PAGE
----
• The next question is whether these gains mean he now has a positive standing generally among the electorate. On a number of attributes he remains relatively weak. When asked whether he understands people (42%) do agree, and this is some way ahead of a similar question asked about Brian Cowen who managed just (31%) just a couple of months ago. However, this does still mean that 50% disagree.
    • Similarly when asked whether he would make a good Taoiseach just 38% agree. This is again ahead of Brian Cowen’s rating taken in April at 27%, but some way behind where Cowen was before he became Taoiseach himself when he obtained a much larger 72% approval. The same proportion agree that Enda Kenny is capable of leading Ireland out of recession, which is again just 9% ahead of Brian Cowen.
    • What is interesting is that Kenny’s best ratings come when we ask voters whether they believe he is a safe pair of hands. On this attribute he obtains 49% agreement. While still some way behind where Brian Cowen was back in 2008, this is positive for him, and suggests that maybe this attribute of “strong and stable when needed” is what he should play on to build his reputation further.
    •  
  • 5.
    • Finally, when we directly ask the public, putting party support aside, who do they think will make the best Taoiseach, the pressure is piled back on Kenny. As it is Eamonn Gilmore, who secures the largest support from voters, with 40% suggesting they believe he will make the best Taoiseach. This is a very powerful endorsement for the Labour party leader and underpins the strong surge in support for the Labour party seen over the past two years.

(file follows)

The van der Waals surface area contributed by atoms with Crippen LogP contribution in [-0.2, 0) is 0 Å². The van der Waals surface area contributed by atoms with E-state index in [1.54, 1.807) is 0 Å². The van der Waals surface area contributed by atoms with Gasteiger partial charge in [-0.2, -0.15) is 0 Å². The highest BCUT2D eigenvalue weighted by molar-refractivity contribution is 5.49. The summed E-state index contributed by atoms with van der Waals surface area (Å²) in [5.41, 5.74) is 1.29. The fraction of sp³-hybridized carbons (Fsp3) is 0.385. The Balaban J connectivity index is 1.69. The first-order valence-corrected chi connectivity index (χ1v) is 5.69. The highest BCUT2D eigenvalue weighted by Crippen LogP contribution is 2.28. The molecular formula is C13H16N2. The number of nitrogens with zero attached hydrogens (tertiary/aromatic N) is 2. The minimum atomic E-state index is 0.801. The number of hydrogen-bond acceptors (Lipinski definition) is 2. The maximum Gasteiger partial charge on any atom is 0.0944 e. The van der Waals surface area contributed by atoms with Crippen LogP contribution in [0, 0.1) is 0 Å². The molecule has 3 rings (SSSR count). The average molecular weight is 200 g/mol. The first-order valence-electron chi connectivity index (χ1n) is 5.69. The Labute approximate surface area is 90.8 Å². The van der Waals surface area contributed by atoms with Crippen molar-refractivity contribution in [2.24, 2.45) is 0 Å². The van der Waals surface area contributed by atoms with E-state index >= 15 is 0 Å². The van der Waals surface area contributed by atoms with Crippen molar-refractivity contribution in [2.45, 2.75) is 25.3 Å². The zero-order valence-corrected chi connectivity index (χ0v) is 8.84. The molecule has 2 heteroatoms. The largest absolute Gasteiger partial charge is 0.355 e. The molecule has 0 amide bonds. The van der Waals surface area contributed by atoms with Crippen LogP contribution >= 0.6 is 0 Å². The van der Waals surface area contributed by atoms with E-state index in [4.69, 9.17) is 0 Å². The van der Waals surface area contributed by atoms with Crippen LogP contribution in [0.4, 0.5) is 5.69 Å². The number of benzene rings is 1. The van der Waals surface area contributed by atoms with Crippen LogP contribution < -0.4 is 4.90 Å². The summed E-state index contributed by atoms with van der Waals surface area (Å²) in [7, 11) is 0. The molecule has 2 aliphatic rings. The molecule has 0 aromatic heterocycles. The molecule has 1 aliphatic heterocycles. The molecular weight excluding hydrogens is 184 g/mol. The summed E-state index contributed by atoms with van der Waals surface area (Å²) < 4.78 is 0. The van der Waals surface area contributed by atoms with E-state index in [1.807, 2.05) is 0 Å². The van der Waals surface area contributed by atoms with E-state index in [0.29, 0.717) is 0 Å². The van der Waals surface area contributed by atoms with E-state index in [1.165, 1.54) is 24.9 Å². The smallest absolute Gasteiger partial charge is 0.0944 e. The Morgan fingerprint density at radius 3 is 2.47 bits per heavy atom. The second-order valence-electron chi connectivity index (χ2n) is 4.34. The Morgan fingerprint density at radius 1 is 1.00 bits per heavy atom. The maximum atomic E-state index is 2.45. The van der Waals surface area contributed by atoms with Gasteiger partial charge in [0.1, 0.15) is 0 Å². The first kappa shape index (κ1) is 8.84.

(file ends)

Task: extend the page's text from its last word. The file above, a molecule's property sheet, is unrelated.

• It is in stark contrast to Fine Gael, who many in the party feel should and would be doing better themselves with a stronger leader. To highlight this, Kenny receives the backing of just 28% of the electorate, meaning that 5% of the those who say they will vote Fine Gale at the next election, do not believe he will make the best Taoiseach among the current party leaders.
    • Meanwhile Brain Cowen languishes at just 18% of the electorate backing him as the best current candidate for Taoiseach, with a further 14% stating they wouldn’t choose any of them.
    • This poll therefore reiterates the successful and continuous upward trend in support for Labour, underpinned with the excellent ratings and backing of the electorate for its leader. At the same time Kenny’s leadership has stabilised support for Fine Gael. In all it suggests that Ireland is seeing a significant change in the political landscape, and that we very much have a three party race in the run up to the next election.
    •  
  • 6. Fine Gael Fianna Fáil Labour Sinn Féin Green Party Independents/ Other If there were a general e lection tomorrow, to which party or independent candidate would you give your first preference vote ? ( Base: All adults WHO WILL VOTE 18+)